Justin King, the chief executive of J Sainsbury, is planning to cut hundreds of head-office jobs in the latest attempt to revive the ailing supermarket
This is expected to be one of the main planks of his turnaround strategy, due to be published on 19 October, according to well-placed sources.
Head-office jobs have already been cut by 20 per cent over the past year. Industry sources believe that another 20 to 25 per cent cut is on the cards.
The future reputation of Sainsbury's rests on Mr King's plan. Over the past few years, the supermarket has seen its market share eaten away by Tesco and Asda. Many analysts believe the decline has become so severe that Mr King's strategy is the last real hope for a revival at the chain.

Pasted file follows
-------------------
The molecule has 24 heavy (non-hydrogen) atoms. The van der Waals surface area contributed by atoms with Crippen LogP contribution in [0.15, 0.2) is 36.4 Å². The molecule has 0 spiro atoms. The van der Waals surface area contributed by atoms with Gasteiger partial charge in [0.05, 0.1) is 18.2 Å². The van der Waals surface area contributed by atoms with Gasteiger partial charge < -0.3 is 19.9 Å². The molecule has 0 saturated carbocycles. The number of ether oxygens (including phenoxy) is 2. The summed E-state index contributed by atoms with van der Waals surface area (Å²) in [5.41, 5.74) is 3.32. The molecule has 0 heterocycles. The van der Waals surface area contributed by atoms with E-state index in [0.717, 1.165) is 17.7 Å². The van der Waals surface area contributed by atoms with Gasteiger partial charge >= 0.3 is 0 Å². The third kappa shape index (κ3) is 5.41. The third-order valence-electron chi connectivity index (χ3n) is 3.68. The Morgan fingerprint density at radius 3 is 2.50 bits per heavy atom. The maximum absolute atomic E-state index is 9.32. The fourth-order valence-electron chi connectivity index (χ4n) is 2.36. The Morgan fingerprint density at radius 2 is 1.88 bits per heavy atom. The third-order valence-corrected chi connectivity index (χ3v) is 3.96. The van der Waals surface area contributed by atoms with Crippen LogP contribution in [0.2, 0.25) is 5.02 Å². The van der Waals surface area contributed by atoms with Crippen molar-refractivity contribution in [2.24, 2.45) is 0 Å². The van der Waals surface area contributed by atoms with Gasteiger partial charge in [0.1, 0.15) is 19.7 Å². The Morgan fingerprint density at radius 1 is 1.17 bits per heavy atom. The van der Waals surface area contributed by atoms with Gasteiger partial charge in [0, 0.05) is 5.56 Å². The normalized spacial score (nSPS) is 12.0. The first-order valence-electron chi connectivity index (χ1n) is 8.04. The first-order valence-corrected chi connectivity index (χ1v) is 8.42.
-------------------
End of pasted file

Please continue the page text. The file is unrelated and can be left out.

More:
However, the chief executive may disappoint the City. One well-placed source conceded that the plan "is not going to be that dramatic". However, the source added: "There are no sacred cows. [Mr King] is looking at all areas of the business."
Sainsbury's foray into non-food sales is also under Mr King's microscope. It is understood that he will recommend reducing the number of non-food items - in contrast to the moves made by Tesco and Asda.
But analysts expressed concern that he might scale back non-foods too far. "However poorly non-food has gone over the past year, that is absolutely not a reason to get rid of it," said Richard Hyman, the chairman of Verdict Research.
Mr King is also playing close attention to Sainsbury's IT systems. Senior staff have produced a list of problems with its computer systems, which were outsoucred to management consultancy Accenture.Reuse content